One effect is incompleteness of either sample, which would increase the birth rate of that sample; in this case incompleteness of the SNR sample could increase the birth rate to match the birth rate from spin-down. As can be seen from Figure

The second effect is that SNRs or AXPs/SGRs spin-down ages could be systematically off by a factor of

However, for 3 of the objects listed (SGR1806

To summarize this section, the AXPs/SGRs birth rate from spin-down is about 1/(500 years) (

We consider the implications of the high birth rate. A birth rate of 1/(500 years) to 1/(1000 years) implies

An alternate possibility is that

This raises the following questions.

How do all progenitors with

Why is there a sudden jump in the magnetic field strength between compact remnants from progenitors with mass greater than

In regards to point (1), observations of OB stars [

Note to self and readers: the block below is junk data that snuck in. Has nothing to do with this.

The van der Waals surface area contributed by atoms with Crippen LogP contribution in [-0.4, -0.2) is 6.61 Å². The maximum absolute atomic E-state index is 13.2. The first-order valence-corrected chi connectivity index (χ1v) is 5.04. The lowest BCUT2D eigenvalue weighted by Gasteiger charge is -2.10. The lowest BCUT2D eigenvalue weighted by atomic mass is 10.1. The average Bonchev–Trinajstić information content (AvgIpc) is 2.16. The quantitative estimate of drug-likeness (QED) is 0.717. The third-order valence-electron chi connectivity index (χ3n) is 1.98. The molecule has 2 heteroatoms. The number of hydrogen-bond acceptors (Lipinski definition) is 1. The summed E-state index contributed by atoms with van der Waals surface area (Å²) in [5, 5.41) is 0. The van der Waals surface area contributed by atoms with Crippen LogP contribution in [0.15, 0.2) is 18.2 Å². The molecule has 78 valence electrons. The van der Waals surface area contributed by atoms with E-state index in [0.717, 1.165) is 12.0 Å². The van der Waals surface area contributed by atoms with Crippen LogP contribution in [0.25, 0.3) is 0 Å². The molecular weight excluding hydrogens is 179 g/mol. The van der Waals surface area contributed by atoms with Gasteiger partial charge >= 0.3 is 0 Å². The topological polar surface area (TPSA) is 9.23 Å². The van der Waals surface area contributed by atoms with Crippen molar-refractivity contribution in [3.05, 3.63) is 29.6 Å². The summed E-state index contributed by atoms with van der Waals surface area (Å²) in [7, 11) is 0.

One natural mechanism would be dynamo generation during neutron star formation [^{51} erg) conservatively limiting the birth periods to

In summary, our reasoning is as follows: (i) high birth rates of magnetars imply that all massive stars with

We offer an alternate explanation which allows normal magnetic fields for neutron stars born from progenitors with mass _{low}, in addition to lower mass progenitors. In this picture, the magnetic field amplification occurs long after the neutron star formation, but only for neutron stars born from massive progenitors. The amplification occurs during the conversion from baryonic matter to quark matter which happens after the neutron star core reaches quark deconfinement density.

Amplification of the magnetic field up to